Why should students care about SGA?
SGA Senate Meetings are open to the public and take place every Monday at 5:30 p.m. in Commons 318. Photo by Victor Gee.

Why should students care about SGA?

In the Fall 2017 semester, the Student Government Association had a budget of $1,026,165. This budget comes from the Student Activity Fee, $49 that every UMBC student pays each semester.

SGA is the central hub for student events at UMBC. Three branches comprise the SGA: an executive branch, legislative branch and judicial branch. Additionally, there is a president, vice president and treasurer. The president serves as the leader and voice of SGA, attends weekly meetings and shapes the year’s strategy for campus policies and plans.

Meghan Lynch, the Vice President for Student Organizations and senior political science major, says “Student Events Board gets $230,000, The Retriever gets $60,000 and Student Organizations get $275,000. Almost every [student] event is funded through the Finance Board.” These funds are listed under the SGA Fall 2017 budget spreadsheet as organizational support while the remaining funds are allocated to operating support, which plays a role in coordinating administrative budgets.

Although SGA is a large and well-known organization, several undergraduates have expressed lukewarm opinions and confusion about SGA operations. Senior information systems major and president of the Vietnamese Student Association Truc Pham says, “Other than finance, there’s really nothing else that [I think] they do. They don’t help us plan; we do all that ourselves. We have to go and request the money and everything has to be planned out beforehand.”

Because students see SGA as a means of acquiring funding for their clubs and events, outreach issues arise. Junior mechanical engineering major Kevin Zimmerman says, “People only know about SGA when they need money for their club. SGA only comes into student’s lives when it comes to their own club activities.”

SGA reaches out to students through its displays on Main Street, social media and email notifications. However, the SGA still has difficulty connecting with students despite SGA’s attempts to increase publicity. Lynch says, “it’s hard to find ways that [can reach] all students, but we’ve thought about introducing students to SGA during orientation and making it more visible during welcome week.”

However, work and study may cause students to ignore SGA entirely. Senior information systems major Urgy Eado says “in college, people don’t really care. They are more independent and busy with classes and jobs. [SGA] is really only good for money. I don’t really know what they can do for me.”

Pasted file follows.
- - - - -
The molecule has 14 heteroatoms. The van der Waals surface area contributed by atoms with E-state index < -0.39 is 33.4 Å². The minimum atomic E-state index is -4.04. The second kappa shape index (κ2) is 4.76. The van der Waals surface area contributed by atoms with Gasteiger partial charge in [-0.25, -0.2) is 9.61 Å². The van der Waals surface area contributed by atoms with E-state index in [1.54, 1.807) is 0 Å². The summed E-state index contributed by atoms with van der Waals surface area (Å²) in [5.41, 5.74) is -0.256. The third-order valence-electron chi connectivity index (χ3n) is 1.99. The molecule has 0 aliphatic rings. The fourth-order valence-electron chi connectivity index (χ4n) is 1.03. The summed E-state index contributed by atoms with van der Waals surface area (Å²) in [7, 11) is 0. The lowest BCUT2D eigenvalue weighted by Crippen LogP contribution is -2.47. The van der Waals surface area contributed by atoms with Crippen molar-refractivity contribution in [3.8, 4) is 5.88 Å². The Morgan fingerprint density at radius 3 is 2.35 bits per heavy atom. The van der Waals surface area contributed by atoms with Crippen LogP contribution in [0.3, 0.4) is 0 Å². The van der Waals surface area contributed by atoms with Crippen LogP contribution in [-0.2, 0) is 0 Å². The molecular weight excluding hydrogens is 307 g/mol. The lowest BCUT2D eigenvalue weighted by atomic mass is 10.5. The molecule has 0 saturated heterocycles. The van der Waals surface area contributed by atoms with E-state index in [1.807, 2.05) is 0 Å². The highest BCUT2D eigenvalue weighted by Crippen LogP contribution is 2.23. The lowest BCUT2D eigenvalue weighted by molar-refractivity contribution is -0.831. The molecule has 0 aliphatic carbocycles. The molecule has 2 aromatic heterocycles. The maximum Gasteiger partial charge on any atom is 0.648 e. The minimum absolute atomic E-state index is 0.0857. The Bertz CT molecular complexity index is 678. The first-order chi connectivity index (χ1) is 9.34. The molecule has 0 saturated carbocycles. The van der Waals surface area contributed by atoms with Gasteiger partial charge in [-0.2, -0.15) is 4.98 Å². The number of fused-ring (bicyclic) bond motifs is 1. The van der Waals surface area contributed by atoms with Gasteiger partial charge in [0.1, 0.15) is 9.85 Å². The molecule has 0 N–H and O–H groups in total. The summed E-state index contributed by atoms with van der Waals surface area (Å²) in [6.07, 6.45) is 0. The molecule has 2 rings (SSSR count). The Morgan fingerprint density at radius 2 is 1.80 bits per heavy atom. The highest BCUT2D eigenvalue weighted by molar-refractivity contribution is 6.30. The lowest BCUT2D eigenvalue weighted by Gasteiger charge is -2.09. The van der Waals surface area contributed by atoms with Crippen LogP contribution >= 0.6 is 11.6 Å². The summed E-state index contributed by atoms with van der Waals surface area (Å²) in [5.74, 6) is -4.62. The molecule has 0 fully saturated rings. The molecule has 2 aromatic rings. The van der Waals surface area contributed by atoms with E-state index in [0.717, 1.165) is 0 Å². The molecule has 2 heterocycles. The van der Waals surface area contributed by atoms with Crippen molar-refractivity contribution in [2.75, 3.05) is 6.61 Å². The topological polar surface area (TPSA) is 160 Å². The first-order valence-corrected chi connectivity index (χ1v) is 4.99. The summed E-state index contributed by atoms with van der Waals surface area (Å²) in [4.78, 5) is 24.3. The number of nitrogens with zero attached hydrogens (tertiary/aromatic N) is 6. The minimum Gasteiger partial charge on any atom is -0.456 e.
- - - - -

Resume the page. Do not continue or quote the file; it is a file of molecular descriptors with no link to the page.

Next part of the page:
As a commuter, Zimmerman finds it difficult to participate in SGA. “I’m not around enough to listen [to SGA] and it isn’t advertised all that well,” he says. “Commuters won’t care about SGA as much because hours of their day are spent commuting.”

Lynch believes publicity and exposure can possibly increase student interest. “If we could get a partnership with The Retriever and have it report more on the good side instead of scandals, it could be another way to raise student awareness about SGA,” she says. “SGA empowers students; it gives them the power to change things on campus.”

SGA seeks ways to increase involvement by providing an environment where students can share ideas. One way students can express their ideas is by participating in SGA’s campus change competition, ProveIt!. Computer science freshman and SGA senator Jordan Troutman says, “SGA is really about having students [voices] heard. We wouldn’t have had the RLC or the [upcoming] Commons Garage tracker if it weren’t for students.”

Lynch also mentioned Coffee & Conversation, an SGA event that encourages students to share ideas and beliefs. “It was very interesting to watch what happened during the gun rights panel in February. About 90 people showed up to the event,” says Lynch. “It’s like something clicked; they realized what SGA was doing, and we heard from them what SGA needed to do.”

“We desperately need you,” Lynch says to all undergraduates. “We need you to know the work we do and we need you to hold us accountable. People look at us as part of the administration, but that’s not what we are. You decide what events to fund, what happens on campus and what change UMBC needs.”